- - Thursday, November 10, 2016


This Veterans Day offers an excellent opportunity to review the welfare of veterans, especially those who have suffered wounds — physical and psychological — on the battlefield. Happily, the great majority of wounded veterans seem to be doing fine. They have dealt with their wounds and returned to productive society — proud of their service and loyal to the flag. They will be much in evidence today marching in Veterans Day parades.

But many others are not doing nearly as well, and they are finding it exceedingly difficult to get the help and support they need from the government department that exists for that purpose. It has become abundantly clear that the Veterans Administration is dysfunctional and weak. Clerks fudged thousands of veterans’ appointments to make the system look more efficient. One out of three suicide prevention lines goes over into voice mail. The problems are easy to see, but year after year, administration after administration, nothing is done. The system just continues to degrade, while our veterans are denied the full care they need and deserve.

The standard response to scandals in government departments is to appoint a new secretary who will presumably clean up the mess and impose rigorous standards. President Obama has tried this standard response twice — first with former U.S. Army Gen. Eric Shinseki and more recently with Robert McDonald, former CEO of Procter & Gamble. But Gen. Shinseki was unable to clean up the mess and Mr. McDonald is not faring much better. They are both able leaders with long track records of successful leadership, but they cannot contend with the mess at the VA.

The reason why is no great mystery to anyone with experience in Washington. It is not a problem specific to the VA, but rather to the federal bureaucracy as a whole though the failures of other agencies are not as conspicuous as those of the VA. In a word, the critical problem is management — or rather the lack thereof. In the private sector, when people prove incompetent or unreliable, they are dismissed. People who do well — who demonstrate competence and initiative — are promoted to higher levels of responsibility. Those are the basic components of efficiency, productivity and accountability.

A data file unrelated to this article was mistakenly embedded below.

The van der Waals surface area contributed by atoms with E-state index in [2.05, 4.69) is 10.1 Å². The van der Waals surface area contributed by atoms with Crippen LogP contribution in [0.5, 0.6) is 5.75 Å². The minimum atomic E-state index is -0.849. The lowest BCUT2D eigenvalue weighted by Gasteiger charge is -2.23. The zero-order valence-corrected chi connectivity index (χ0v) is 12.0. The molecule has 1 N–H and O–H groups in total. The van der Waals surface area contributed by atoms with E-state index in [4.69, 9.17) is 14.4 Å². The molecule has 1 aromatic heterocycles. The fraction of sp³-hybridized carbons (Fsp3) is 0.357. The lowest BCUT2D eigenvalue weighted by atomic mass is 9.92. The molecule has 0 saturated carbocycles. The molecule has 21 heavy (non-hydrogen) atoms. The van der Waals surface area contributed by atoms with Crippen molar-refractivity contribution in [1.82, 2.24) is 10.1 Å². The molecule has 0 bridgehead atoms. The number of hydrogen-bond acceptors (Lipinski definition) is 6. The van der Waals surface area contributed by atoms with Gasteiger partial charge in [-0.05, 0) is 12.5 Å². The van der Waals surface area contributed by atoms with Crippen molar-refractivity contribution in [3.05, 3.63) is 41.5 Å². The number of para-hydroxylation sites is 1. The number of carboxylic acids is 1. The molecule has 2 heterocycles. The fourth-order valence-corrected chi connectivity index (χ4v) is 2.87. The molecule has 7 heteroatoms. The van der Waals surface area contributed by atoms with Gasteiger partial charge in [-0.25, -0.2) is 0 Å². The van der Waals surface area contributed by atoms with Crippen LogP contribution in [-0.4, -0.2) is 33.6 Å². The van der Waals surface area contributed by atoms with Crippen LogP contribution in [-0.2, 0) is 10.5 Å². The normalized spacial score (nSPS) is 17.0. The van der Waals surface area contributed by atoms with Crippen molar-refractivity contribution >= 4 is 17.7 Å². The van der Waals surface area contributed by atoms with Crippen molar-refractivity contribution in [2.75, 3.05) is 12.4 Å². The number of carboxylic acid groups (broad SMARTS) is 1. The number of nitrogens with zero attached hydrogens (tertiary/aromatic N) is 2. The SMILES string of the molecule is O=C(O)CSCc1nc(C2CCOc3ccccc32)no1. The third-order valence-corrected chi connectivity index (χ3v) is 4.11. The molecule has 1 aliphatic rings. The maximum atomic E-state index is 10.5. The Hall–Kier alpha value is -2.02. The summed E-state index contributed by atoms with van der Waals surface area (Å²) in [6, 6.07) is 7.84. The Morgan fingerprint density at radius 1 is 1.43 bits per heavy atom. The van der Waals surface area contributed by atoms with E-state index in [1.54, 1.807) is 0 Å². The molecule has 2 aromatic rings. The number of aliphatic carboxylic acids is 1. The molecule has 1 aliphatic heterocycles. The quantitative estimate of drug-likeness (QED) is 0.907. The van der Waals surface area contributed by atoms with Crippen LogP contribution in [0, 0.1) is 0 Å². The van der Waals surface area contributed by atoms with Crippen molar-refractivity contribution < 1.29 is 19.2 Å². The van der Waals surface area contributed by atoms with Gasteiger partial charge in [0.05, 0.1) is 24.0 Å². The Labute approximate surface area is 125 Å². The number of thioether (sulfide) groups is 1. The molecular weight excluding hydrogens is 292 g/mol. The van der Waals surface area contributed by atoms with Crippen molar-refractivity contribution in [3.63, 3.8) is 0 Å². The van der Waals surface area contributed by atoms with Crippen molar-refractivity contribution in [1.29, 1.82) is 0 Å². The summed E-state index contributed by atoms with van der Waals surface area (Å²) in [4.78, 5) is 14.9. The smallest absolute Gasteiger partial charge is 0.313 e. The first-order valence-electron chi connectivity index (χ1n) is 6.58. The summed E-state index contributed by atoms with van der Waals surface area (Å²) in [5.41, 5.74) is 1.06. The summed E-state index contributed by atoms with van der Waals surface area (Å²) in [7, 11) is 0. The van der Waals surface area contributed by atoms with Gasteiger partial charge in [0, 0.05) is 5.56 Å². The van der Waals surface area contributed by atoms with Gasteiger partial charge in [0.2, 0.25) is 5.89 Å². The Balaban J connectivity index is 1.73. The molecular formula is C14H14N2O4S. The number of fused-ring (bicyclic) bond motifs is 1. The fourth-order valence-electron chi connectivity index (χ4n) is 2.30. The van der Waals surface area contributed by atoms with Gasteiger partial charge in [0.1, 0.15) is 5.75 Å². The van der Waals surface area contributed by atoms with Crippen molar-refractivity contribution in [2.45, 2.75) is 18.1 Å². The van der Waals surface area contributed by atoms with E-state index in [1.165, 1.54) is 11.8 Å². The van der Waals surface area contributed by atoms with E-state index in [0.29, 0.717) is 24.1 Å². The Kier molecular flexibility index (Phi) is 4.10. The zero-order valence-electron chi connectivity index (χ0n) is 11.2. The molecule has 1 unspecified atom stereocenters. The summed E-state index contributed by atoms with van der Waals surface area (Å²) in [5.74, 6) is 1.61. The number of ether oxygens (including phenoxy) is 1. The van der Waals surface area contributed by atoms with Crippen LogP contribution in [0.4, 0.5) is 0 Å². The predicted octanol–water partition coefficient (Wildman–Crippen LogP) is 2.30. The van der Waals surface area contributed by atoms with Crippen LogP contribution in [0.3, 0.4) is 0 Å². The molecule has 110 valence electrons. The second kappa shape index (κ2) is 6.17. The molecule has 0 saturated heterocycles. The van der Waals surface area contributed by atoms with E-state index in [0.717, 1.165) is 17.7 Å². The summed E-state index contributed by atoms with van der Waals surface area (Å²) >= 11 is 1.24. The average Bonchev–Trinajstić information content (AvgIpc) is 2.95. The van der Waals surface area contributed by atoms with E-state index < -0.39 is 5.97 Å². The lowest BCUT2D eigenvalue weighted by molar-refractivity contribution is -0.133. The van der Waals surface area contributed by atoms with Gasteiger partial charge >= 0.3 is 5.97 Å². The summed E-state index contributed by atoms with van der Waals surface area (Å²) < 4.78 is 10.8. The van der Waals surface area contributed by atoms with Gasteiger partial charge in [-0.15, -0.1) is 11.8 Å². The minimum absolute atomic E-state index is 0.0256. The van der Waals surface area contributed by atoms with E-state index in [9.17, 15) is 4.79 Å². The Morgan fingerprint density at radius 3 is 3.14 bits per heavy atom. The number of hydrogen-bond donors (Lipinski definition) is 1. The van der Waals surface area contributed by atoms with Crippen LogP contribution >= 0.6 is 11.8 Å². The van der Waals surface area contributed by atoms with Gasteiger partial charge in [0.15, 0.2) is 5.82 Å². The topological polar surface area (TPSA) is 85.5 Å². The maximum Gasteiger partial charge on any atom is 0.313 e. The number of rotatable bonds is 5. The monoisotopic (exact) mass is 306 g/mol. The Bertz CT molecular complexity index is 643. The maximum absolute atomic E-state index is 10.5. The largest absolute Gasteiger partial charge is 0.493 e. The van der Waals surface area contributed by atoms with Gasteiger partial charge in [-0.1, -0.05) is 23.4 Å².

But those components simply do not exist in the federal bureaucracy. It must be acknowledged that in each department and agency there are many self-starters who come to work early and do their best. Were it not for them, the government would not function at all. But it doesn’t take long for federal employees to realize there is no reward for hard work or penalty for malfeasance. In such a vacuum, it is difficult for people to demonstrate initiative. Indeed, creative problem solving can expose one to criticism or alienation from the rank and file who defend the status quo. In general terms, the only people really working hard in federal agencies are the political appointees working directly for the secretary or administrator who can be dismissed, and frequently are.

As a practical matter, the head of a federal department or agency leads only in the sense that the carved wooden figurehead leads the ship. He or she cannot move people around and reallocate resources. Their authority is blocked by Congressional committees micromanaging the agencies for political purposes, and federal employee unions that adamantly oppose any level of reasonable accountability.

For example, Mr. McDonald suggested that 90 percent of VA medical centers should have new leadership. But of 140 VA medical center directors, only eight were hired outside the agency. When the majority of them fail — because they also lack the authority to manage — they are simply moved around.

In a recent interview, former House Speaker Newt Gingrich underscored this fundamental weakness of the federal bureaucracy writ large at the VA. “As the system continues to decay, if you have a system which defends incompetence with bad people, then good people will leave,” he said. “The system gets sicker and sicker.”

I have heard it said that the Democrats decline to clean up the bureaucracy because the federal employee unions are a core constituency of the party, and that the Republicans refuse to take it on because they do not actually want an efficient government bureaucracy. There is truth in both assertions. But there is also an uncomfortable truth about the way our wounded veterans are being treated. We can only hope that the new Congress that convenes in January 2017 will rise above the fray and implement across the board fundamental reforms of the federal bureaucracy that will facilitate efficient management. Congress could begin this process with a radical reform of the VA that could serve as a model for other federal agencies.

David W. Walker is president and chief executive officer of the Coalition to Salute America’s Heroes.

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